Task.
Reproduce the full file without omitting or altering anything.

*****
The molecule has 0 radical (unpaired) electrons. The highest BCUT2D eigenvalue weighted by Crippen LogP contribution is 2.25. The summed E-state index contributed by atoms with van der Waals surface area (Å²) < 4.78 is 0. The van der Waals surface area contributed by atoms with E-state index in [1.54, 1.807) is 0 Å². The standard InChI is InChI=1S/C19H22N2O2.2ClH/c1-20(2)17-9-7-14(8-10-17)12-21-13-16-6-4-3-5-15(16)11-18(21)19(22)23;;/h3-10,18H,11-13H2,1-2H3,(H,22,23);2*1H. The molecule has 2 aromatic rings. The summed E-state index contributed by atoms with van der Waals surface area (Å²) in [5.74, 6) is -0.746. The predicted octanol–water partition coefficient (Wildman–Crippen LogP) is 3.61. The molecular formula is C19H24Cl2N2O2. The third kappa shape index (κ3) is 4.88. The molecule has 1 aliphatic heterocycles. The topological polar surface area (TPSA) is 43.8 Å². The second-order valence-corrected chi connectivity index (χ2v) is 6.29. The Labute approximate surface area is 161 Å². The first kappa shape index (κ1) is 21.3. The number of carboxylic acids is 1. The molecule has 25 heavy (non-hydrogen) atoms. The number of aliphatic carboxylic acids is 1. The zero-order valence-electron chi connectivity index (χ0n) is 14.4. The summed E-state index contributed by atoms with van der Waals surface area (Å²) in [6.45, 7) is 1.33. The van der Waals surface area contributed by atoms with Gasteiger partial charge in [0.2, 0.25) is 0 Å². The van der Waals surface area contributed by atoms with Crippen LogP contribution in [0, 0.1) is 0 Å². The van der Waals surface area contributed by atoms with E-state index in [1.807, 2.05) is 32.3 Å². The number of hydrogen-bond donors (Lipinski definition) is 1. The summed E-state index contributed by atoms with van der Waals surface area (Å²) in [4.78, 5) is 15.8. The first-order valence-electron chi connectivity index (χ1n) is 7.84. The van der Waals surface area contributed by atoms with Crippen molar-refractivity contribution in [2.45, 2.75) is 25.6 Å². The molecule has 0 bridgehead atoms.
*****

The molecule has 0 radical (unpaired) electrons. The highest BCUT2D eigenvalue weighted by Crippen LogP contribution is 2.25. The summed E-state index contributed by atoms with van der Waals surface area (Å²) < 4.78 is 0. The van der Waals surface area contributed by atoms with E-state index in [1.54, 1.807) is 0 Å². The standard InChI is InChI=1S/C19H22N2O2.2ClH/c1-20(2)17-9-7-14(8-10-17)12-21-13-16-6-4-3-5-15(16)11-18(21)19(22)23;;/h3-10,18H,11-13H2,1-2H3,(H,22,23);2*1H. The molecule has 2 aromatic rings. The summed E-state index contributed by atoms with van der Waals surface area (Å²) in [5.74, 6) is -0.746. The predicted octanol–water partition coefficient (Wildman–Crippen LogP) is 3.61. The molecular formula is C19H24Cl2N2O2. The third kappa shape index (κ3) is 4.88. The molecule has 1 aliphatic heterocycles. The topological polar surface area (TPSA) is 43.8 Å². The second-order valence-corrected chi connectivity index (χ2v) is 6.29. The Labute approximate surface area is 161 Å². The first kappa shape index (κ1) is 21.3. The number of carboxylic acids is 1. The molecule has 25 heavy (non-hydrogen) atoms. The number of aliphatic carboxylic acids is 1. The zero-order valence-electron chi connectivity index (χ0n) is 14.4. The summed E-state index contributed by atoms with van der Waals surface area (Å²) in [6.45, 7) is 1.33. The van der Waals surface area contributed by atoms with Gasteiger partial charge in [0.2, 0.25) is 0 Å². The van der Waals surface area contributed by atoms with Crippen LogP contribution in [0, 0.1) is 0 Å². The van der Waals surface area contributed by atoms with E-state index in [1.807, 2.05) is 32.3 Å². The number of hydrogen-bond donors (Lipinski definition) is 1. The summed E-state index contributed by atoms with van der Waals surface area (Å²) in [4.78, 5) is 15.8. The first-order valence-electron chi connectivity index (χ1n) is 7.84. The van der Waals surface area contributed by atoms with Crippen molar-refractivity contribution in [2.45, 2.75) is 25.6 Å². The molecule has 0 bridgehead atoms.